The coronavirus pandemic has caused an upheaval in the United States economy, with one of the biggest victims being the fitness industry. State mandates closing gyms for weeks earlier in the year, as well as continued pandemic restrictions and reduced clientele due to health concerns have all but decimated fitness-related businesses like gyms, supplement retailers, and more. The latest fitness chain to seek the protections of Chapter 11 bankruptcy is YouFit Health Clubs. YouFit is joining other major fitness companies like Gold’s Gym, 24 Hour Fitness, and GNC in seeking the protections of Chapter 11 bankruptcy due to the pandemic.
YouFit Health Clubs in Arizona
This gym chain prides itself on being energy-efficient and welcoming to people of all fitness levels. The chain has four locations in Arizona- one in Scottsdale, one in Phoenix, and two in Gilbert. YouFit Health Clubs is headquartered in Florida and has approximately 85 locations nationwide. The gym chain, which was founded in 2008, is being represented by Greenberg Traurig as bankruptcy counsel. YouFit has also retained FocalPoint Securities LLC as its investment banker and Hilco Real Estate LLC as its real estate adviser.
All of YouFit’s locations were closed at the start of the pandemic, albeit temporarily. In 2019, YouFit had sales of $135 million. The chain had 100 locations before the onset of COVID-19, but has since reduced to 85 locations, 84 of which are currently open. The company’s largest creditor is Bank of America, who gave the company a $10 million payroll protection loan. Many of the company’s other top creditors are its landlords, who are owed hundreds of thousands of dollars in back rent.
YouFit currently has about 340,000 members. The chain faced controversy in April 2020 for requiring members to cancel their membership in person. This decision angered clients who had experienced a reduction in come and health concerns about visiting a gym in person to cancel.
A large part of YouFit’s bankruptcy plan is downsizing. The gym chain has asked its bankruptcy judge to allow the company to reject 62 of its current leases. YouFit would leave all existing property (e.g., gym equipment) at these abandoned locations. The chain also proposed a plan to sell itself to its creditors for $75 million.
An Explanation of Chapter 11 Bankruptcy
You have probably heard of many famous businesses declaring bankruptcy during the pandemic. If you know anyone who has filed bankruptcy, they probably used Chapter 7 or Chapter 13, but most large companies use Chapter 11. One of Chapter 11’s main benefits is that it allows the company time to devise a plan to restructure its debt while protected from its creditors. The company can continue operating both during and after the bankruptcy.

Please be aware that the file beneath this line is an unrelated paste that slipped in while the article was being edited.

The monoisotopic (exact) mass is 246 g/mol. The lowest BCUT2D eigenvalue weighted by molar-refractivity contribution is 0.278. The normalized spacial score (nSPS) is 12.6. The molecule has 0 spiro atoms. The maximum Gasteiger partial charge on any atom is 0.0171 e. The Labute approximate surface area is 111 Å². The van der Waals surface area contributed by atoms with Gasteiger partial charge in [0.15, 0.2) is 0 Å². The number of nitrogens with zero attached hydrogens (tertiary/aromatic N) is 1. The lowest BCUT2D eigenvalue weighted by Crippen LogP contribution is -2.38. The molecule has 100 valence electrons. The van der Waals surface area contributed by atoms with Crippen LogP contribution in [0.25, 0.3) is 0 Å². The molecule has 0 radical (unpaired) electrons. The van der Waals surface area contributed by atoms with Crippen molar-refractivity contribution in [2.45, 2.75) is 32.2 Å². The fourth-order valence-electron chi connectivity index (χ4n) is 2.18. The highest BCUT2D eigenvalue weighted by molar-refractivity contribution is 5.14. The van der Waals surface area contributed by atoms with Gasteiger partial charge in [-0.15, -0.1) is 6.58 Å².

After the Chapter 11 bankruptcy petition has been filed, the company’s foremost creditors will form a panel. This panel of creditors will vote to approve or reject the company’s plan to restructure its debts. This panel also has final authority over business decisions like canceling and renewing leases, opening and closing locations, and more. However, typical day-to-day operations remain under the company’s control.
The company can’t emerge from bankruptcy until it proposes a debt restructuring plan that is approved by both the creditors and the court. Sometimes, the company will sell inventory, equipment and supplies, shares, or even the company itself. The company may find an injection of new funding, or completely revamp its strategy. No matter which method the company chooses, the plan must be drafted clearly and in detail.
Other Options for Businesses and Individuals
Chapter 11 has special provisions for small businesses, despite its reputation for use by major chains. It can also be used by individuals, but is only plausible for those with significant (think in the millions) in assets and debts. Some businesses are also eligible to file Chapter 7 bankruptcy, which requires the business to shut down for good. Chapter 7 is often used by low (or no) income individuals to discharge unsecured, nonpriority debts. In addition to income limits, there are also limits to how much property the filer can have, which are known as “exemptions.” Individual filers who don’t qualify for Chapter 7 may opt instead for Chapter 13, which is a 3-5 year debt reorganization payment plan. This chapter also allows debtors to more feasibly catch up on payments for financed assets they’d like to keep, like a house or car, or on debts that can’t be discharged, like child support.
During these uncertain times, we can always rely on creditors to continue to pursue debts to the extent legally possible. Regardless of Covid, creditors are still out to get their money. Therefore, if you are struggling financially and face garnishment, foreclosure, or repossession, bankruptcy may be the solution to your problems.
Our Chandler bankruptcy lawyers know times are tough, and that’s why our firm offers free consultations to those considering bankruptcy. We offer telephonic consultations so you can learn which chapters you are eligible for, how to proceed with your case, and how bankruptcy will help you from the safety and privacy of your home. Call to schedule your free consultation today.